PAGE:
Watch out as new PhoneSpy spyware hits Android devices

According to researchers, the all new PhoneSpy spyware can infiltrate Android handsets and is spread through malicious applications.

PhoneSpy spyware is currently targeting Android users in South Korea through third-party platforms.

Zimperium zLabs researchers have revealed findings on PhoneSpy spyware that can infiltrate Android handsets and is spread through malicious applications. For now, the good news is that the malicious apps are not available on Google Play Store.

“Samples of PhoneSpy were not found in any Android app store, indicating that attackers are using distribution methods based on web traffic redirection or social engineering,” researchers noted.

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The malware is developed with advanced obfuscation and concealment capabilities. Once it is downloaded on a device, it can hide its icon and remain undetected, uninstall mobile security software, and gather extensive personal and corporate data from the victim, including private photos and communications.

23 Malicious Apps Discovered

On Wednesday, zLabs published its report on the nefarious activities of PhoneSpy spyware operators. Reportedly, the researchers have identified 23 malicious applications hiding the spyware and distributed through third-party platforms. The infected apps include photo collection apps, TV/Video streaming software, browsing utilities, and yoga instruction software.

Campaign Targets South Korean Citizens

The campaign is mainly targeting Android users in South Korea. According to zLabs researchers, the campaign’s initial infection vector is nothing unique as, like every other campaign, it also uses phishing links to trap unsuspecting users. The links are posted on social media channels or splashed over websites claiming to be sent by a famous Korean service, the Kakao Talk messaging app.

How does the Attack Works?

When the victim installs and runs the APK file of the downloaded app, instead of running the app’s software, it will deploy PhoneSpy.

“After installation and launch, the app displays a login page and attempts to steal the credentials for “Kakao,” which can be used to login into other services in South Korea with the Single-Sign-On feature,” the report read.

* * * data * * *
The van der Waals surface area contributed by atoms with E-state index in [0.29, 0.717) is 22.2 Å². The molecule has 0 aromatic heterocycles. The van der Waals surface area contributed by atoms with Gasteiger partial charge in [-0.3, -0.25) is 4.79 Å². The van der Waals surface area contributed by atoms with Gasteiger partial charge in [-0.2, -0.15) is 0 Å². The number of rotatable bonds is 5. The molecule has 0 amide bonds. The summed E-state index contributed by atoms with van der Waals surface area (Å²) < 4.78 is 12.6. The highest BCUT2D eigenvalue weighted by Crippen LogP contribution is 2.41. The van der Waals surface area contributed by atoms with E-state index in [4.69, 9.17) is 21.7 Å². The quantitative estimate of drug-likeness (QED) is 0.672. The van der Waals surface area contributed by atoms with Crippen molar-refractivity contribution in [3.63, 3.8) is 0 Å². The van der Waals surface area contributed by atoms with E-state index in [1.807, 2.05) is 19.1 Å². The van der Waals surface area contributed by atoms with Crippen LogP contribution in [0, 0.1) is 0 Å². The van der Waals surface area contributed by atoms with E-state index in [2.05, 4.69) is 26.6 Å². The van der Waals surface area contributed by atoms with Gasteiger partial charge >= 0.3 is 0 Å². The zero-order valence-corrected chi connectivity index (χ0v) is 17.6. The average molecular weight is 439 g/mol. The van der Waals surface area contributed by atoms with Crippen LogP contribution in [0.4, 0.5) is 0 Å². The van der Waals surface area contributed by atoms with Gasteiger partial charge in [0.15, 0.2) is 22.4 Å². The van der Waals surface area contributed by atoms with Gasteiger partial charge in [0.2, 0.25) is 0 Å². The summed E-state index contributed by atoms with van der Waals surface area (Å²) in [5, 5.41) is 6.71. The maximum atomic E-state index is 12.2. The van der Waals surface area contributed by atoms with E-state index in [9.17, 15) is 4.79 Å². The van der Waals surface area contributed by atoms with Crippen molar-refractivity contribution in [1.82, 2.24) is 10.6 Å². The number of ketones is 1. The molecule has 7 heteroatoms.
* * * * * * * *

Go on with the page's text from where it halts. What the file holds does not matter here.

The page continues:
It then asks for selected permissions, after which it becomes easier for the malicious software to steal data from the device, such as user credentials.

Malware Capabilities

Researchers described PhoneSpy as an ‘advanced’ RAT (Remote Access Trojan). They can perform various functions, from surveillance of victims’ activities and exfiltrating device information to transmitting data to the C2 server.

Furthermore, the malware can monitor the victim’s location through GPS, hijack mobile microphones and cameras (both front and rear) to record audio conversations, videos, and images, intercept and steal SMS, call log, contact list, and contact forwarding, and even send messages on behalf of the attacker.

The full list of PhoneSpy’s capabilities include:

  • Stealing credentials using phishing
  • Stealing images
  • Monitoring the GPS location
  • Stealing SMS messages
  • Stealing phone contacts
  • Stealing call logs
  • Recording audio in real-time
  • Stealing a complete list of the installed applications
  • Recording video in real-time using front & rear cameras
  • Accessing camera to take photos using front & rear cameras
  • Sending SMS to attacker-controlled phone number with attacker-controlled text
  • Exfiltrating device information (IMEI, Brand, device name, Android version)
  • Concealing its presence by hiding the icon from the device’s drawer/menu.

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“Even though thousands of South Korean victims have fallen prey to the spyware campaign, it is unclear whether they have any connections with each other. But with the ability to download contact lists and send SMS messages on behalf of the victim, there is a high chance that the malicious actors are targeting connections of current victims with phishing links.”

This is an ongoing campaign, and zLabs has notified authorities in South Korea and USA.

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